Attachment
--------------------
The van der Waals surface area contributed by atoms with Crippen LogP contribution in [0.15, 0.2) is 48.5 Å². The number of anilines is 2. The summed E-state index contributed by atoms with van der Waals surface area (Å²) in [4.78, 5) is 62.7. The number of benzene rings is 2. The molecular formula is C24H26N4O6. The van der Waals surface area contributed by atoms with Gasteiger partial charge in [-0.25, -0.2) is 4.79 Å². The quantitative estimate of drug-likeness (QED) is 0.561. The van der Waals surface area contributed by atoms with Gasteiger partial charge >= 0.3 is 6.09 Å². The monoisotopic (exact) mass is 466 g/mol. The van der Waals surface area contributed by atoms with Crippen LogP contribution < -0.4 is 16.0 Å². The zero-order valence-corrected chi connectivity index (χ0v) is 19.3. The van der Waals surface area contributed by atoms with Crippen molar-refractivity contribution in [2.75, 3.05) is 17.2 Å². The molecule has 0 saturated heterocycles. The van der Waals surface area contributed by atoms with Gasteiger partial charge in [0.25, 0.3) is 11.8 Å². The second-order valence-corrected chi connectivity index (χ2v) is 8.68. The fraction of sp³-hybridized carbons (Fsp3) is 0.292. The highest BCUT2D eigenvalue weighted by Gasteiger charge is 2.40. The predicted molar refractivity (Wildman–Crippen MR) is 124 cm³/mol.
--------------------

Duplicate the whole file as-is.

The van der Waals surface area contributed by atoms with Crippen LogP contribution in [0.15, 0.2) is 48.5 Å². The number of anilines is 2. The summed E-state index contributed by atoms with van der Waals surface area (Å²) in [4.78, 5) is 62.7. The number of benzene rings is 2. The molecular formula is C24H26N4O6. The van der Waals surface area contributed by atoms with Gasteiger partial charge in [-0.25, -0.2) is 4.79 Å². The quantitative estimate of drug-likeness (QED) is 0.561. The van der Waals surface area contributed by atoms with Gasteiger partial charge >= 0.3 is 6.09 Å². The monoisotopic (exact) mass is 466 g/mol. The van der Waals surface area contributed by atoms with Crippen LogP contribution < -0.4 is 16.0 Å². The zero-order valence-corrected chi connectivity index (χ0v) is 19.3. The van der Waals surface area contributed by atoms with Crippen molar-refractivity contribution in [2.75, 3.05) is 17.2 Å². The molecule has 0 saturated heterocycles. The van der Waals surface area contributed by atoms with Gasteiger partial charge in [0.25, 0.3) is 11.8 Å². The second-order valence-corrected chi connectivity index (χ2v) is 8.68. The fraction of sp³-hybridized carbons (Fsp3) is 0.292. The highest BCUT2D eigenvalue weighted by Gasteiger charge is 2.40. The predicted molar refractivity (Wildman–Crippen MR) is 124 cm³/mol.